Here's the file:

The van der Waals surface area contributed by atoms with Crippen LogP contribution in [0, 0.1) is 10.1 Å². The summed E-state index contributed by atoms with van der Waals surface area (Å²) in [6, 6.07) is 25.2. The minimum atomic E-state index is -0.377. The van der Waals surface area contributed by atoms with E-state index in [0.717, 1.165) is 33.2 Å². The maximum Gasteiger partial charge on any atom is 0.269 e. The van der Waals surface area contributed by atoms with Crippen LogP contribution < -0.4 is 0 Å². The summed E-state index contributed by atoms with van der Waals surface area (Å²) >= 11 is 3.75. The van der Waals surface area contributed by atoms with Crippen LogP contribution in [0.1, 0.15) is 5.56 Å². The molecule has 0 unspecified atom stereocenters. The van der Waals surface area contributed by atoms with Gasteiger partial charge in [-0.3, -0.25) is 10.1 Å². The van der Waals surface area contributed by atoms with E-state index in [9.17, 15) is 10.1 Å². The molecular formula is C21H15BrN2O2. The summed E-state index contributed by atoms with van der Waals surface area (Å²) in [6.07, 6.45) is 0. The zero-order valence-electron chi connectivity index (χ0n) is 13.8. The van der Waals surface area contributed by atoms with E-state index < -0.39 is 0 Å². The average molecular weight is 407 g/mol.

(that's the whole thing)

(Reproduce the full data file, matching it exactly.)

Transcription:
The van der Waals surface area contributed by atoms with Crippen LogP contribution in [0, 0.1) is 10.1 Å². The summed E-state index contributed by atoms with van der Waals surface area (Å²) in [6, 6.07) is 25.2. The minimum atomic E-state index is -0.377. The van der Waals surface area contributed by atoms with E-state index in [0.717, 1.165) is 33.2 Å². The maximum Gasteiger partial charge on any atom is 0.269 e. The van der Waals surface area contributed by atoms with Crippen LogP contribution < -0.4 is 0 Å². The summed E-state index contributed by atoms with van der Waals surface area (Å²) >= 11 is 3.75. The van der Waals surface area contributed by atoms with Crippen LogP contribution in [0.1, 0.15) is 5.56 Å². The molecule has 0 unspecified atom stereocenters. The van der Waals surface area contributed by atoms with Gasteiger partial charge in [-0.3, -0.25) is 10.1 Å². The van der Waals surface area contributed by atoms with E-state index in [9.17, 15) is 10.1 Å². The molecular formula is C21H15BrN2O2. The summed E-state index contributed by atoms with van der Waals surface area (Å²) in [6.07, 6.45) is 0. The zero-order valence-electron chi connectivity index (χ0n) is 13.8. The van der Waals surface area contributed by atoms with E-state index < -0.39 is 0 Å². The average molecular weight is 407 g/mol.